World-class heritage unearthed in Niger tells the story of African dinosaurs across more than 100 million years. Much more recently, some 10,000 years ago, lakes formed and transformed the Sahara's dunescape into a “Green Sahara,” with one extraordinary site in Niger preserving hundreds of burials, thousands of artifacts, and the untold story of desert peoples who predated the pyramids. Finally, thriving today in Niger’s oases and mobile encampments are nomadic and semi-nomadic peoples who together comprise the world’s richest array of desert cultures.

Dinosaurs and Ancient Life

Niger's paleontological heritage, second to none, showcases an incredible menagerie of bizarre dinosaurs and monstrous crocs, some of the greatest plant- and meat-eaters of the dinosaur era. The spectacular fossils come from a broad arc of rock in central Niger that covers a span of nearly 100 million years across Jurassic and Cretaceous periods. Most of these creatures were excavated on a series of expeditions led by the University of Chicago (1993, 1997, 2000, 2003, 2018, 2019) and have yet to be put on display. Dinosaurs include the long-necked Nigersaurus, the “Mesozoic lawnmower” with 500 teeth packed into its jaws. Feasting on it was “Claws,” also known as Suchomimus, the best known of the sickle-clawed spinosaurid dinosaurs. These two had to keep an eye out for the world’s largest croc, dubbed “SuperCroc,” a 12 m (40 foot) long crocodile that prowled the rivers. These are but a few of the paleontological treasures unearthed in Niger and waiting for proper display.

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Archaeology of the Green Sahara

Few people realize that less than 10,000 years ago many parts of the Sahara Desert were dotted with lakes, teeming with 6-foot perch, hippos and crocs, and home, most surprisingly, to human settlements. A stunning archaeological site called Gobero was discovered that preserves several hundred human burials, thousands of artifacts, and the fossilized remains of animals documenting the “Green Sahara” that existed from 10,000 to 5,000 years ago. Two successive cultures (Kiffian, Tenerean) thrived for millennia as hunter-gatherers living lakeside and hunting wildlife, catching fish and avoiding crocodiles and hippos. The most famous burial, some 5,700 years old, involves three skeletons—a mother holding the hands of two children. Like Niger’s paleontological record, Gobero is unique in its importance for documenting human cultures during the African Humid Period prior to the building of the Egyptian pyramids.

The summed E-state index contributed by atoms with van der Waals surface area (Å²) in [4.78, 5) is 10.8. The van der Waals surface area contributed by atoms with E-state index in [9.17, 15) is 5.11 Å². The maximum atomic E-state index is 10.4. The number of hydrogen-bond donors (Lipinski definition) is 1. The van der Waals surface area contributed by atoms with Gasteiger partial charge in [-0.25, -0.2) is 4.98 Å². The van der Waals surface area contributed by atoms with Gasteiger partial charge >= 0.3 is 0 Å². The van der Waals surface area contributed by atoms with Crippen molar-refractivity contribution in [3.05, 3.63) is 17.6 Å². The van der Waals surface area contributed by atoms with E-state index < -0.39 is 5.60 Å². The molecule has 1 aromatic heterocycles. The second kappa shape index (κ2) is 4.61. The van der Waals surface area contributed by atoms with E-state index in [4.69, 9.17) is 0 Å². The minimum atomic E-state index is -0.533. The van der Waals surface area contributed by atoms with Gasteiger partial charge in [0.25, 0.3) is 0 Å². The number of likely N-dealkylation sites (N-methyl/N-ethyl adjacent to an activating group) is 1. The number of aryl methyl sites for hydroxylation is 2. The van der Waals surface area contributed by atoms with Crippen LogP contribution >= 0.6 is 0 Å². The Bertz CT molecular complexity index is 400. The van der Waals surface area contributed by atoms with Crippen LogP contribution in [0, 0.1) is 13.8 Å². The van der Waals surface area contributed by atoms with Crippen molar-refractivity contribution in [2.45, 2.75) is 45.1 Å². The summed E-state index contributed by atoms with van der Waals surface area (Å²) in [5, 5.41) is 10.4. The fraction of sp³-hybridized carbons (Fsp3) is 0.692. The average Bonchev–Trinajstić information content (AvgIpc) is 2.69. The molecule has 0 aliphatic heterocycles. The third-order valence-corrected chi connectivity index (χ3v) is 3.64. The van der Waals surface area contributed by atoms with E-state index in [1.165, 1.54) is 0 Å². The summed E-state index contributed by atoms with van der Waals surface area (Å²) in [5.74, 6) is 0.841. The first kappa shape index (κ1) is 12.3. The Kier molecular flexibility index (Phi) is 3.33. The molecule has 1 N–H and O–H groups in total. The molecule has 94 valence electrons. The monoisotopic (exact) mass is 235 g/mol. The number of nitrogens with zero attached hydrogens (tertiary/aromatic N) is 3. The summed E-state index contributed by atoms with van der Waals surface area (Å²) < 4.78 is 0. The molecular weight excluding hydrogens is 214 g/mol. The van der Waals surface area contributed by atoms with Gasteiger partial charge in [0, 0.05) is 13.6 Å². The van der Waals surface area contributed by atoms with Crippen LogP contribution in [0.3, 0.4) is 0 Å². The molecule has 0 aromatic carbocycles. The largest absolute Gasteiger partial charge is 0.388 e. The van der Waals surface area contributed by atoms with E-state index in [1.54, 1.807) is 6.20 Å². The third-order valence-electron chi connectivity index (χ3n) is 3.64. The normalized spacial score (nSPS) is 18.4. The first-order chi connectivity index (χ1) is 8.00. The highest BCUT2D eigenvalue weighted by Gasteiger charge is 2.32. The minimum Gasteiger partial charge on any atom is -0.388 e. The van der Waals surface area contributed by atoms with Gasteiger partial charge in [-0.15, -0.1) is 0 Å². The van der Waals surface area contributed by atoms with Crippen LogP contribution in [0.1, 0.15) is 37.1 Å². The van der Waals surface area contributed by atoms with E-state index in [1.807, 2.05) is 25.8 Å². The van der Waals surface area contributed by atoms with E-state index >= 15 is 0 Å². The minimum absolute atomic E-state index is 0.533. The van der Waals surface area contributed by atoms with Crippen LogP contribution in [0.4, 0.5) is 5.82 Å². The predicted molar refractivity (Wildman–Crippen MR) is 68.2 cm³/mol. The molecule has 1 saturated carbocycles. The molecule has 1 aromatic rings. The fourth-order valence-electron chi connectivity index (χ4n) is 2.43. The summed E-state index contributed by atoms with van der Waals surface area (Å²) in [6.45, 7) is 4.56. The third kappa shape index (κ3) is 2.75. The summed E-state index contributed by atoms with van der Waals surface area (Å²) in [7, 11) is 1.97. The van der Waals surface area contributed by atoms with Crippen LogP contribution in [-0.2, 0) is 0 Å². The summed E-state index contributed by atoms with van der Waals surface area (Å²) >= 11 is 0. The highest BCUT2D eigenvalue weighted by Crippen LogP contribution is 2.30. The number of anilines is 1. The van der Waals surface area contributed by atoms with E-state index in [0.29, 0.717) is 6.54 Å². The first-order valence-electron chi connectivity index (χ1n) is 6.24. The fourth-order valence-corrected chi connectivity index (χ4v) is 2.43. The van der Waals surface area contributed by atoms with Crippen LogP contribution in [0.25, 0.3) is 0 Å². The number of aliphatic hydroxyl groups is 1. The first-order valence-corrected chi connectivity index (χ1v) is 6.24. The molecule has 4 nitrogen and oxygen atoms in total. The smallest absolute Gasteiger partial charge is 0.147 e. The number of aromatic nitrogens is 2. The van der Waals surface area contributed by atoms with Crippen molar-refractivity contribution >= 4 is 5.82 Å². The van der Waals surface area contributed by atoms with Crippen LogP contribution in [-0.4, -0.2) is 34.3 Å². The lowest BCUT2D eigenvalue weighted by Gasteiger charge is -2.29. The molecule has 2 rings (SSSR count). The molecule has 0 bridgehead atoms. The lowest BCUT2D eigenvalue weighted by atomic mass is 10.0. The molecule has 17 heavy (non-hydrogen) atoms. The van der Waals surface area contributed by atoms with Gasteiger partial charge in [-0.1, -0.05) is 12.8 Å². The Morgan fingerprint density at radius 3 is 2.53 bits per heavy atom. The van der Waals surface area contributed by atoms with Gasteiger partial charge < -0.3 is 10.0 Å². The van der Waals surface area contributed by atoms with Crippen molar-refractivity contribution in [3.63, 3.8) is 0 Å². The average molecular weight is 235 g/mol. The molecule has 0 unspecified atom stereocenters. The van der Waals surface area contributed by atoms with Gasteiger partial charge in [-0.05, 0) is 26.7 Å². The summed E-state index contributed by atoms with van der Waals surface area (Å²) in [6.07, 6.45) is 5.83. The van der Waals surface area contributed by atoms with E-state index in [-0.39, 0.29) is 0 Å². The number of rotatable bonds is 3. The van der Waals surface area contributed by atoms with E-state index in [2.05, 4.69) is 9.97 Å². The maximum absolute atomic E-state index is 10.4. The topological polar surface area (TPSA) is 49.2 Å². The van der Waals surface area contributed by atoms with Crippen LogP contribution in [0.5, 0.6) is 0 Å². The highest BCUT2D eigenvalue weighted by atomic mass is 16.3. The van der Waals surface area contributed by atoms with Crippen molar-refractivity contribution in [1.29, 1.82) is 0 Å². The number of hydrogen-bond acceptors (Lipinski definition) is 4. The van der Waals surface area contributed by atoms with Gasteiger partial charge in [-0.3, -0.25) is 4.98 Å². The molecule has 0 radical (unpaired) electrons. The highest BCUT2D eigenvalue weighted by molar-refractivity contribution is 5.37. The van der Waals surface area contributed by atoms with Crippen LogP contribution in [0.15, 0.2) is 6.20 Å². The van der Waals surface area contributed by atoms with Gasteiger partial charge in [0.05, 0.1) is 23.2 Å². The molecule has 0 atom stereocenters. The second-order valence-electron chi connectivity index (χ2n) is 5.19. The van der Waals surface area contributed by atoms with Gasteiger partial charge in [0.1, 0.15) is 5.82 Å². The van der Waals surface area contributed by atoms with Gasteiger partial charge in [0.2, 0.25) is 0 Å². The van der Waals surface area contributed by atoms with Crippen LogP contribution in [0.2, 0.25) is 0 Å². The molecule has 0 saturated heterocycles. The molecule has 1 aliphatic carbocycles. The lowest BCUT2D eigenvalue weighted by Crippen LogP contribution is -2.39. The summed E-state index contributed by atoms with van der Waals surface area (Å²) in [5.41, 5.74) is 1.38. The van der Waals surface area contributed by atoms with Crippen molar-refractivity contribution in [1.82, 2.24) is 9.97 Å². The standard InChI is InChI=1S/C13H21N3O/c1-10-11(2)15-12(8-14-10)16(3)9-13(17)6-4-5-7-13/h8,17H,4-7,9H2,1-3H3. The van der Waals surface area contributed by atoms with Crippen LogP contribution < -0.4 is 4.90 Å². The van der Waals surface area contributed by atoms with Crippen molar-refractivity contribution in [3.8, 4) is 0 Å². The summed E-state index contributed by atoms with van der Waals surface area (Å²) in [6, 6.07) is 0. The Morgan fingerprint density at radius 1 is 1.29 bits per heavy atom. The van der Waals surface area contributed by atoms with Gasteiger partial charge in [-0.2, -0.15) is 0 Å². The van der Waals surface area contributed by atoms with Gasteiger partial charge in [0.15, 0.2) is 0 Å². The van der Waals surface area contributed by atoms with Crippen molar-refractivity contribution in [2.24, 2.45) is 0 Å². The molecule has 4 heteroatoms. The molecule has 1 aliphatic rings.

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Desert Cultural Heritage

The Sahara Desert is home to many cultures and peoples, among them the nomadic and semi-nomadic Tuareg, Toubou and Fulani peoples. All have longstanding and distinctive local traditions, oral and written histories, music and song, tools and handcrafts. Tuaregs, the veiled “blue people” of the Sahara, speak several dialects of Tamasheq, a Berber language, and use an ancient vowel-less script called Tifinagh. They are traders and nomads practicing transhumance — seasonal movement of people and livestock between fixed summer and winter pastures. Toubou are a nomadic and semi-nomadic Tebu-speaking people living in northeastern Niger and around the Tibesti Mountains in Chad. Toubou tend to livestock and harvest dates in scattered oases. Fula-speaking Fulani are widely dispersed pastoralists of long-horned cattle and include the Wodaabe.

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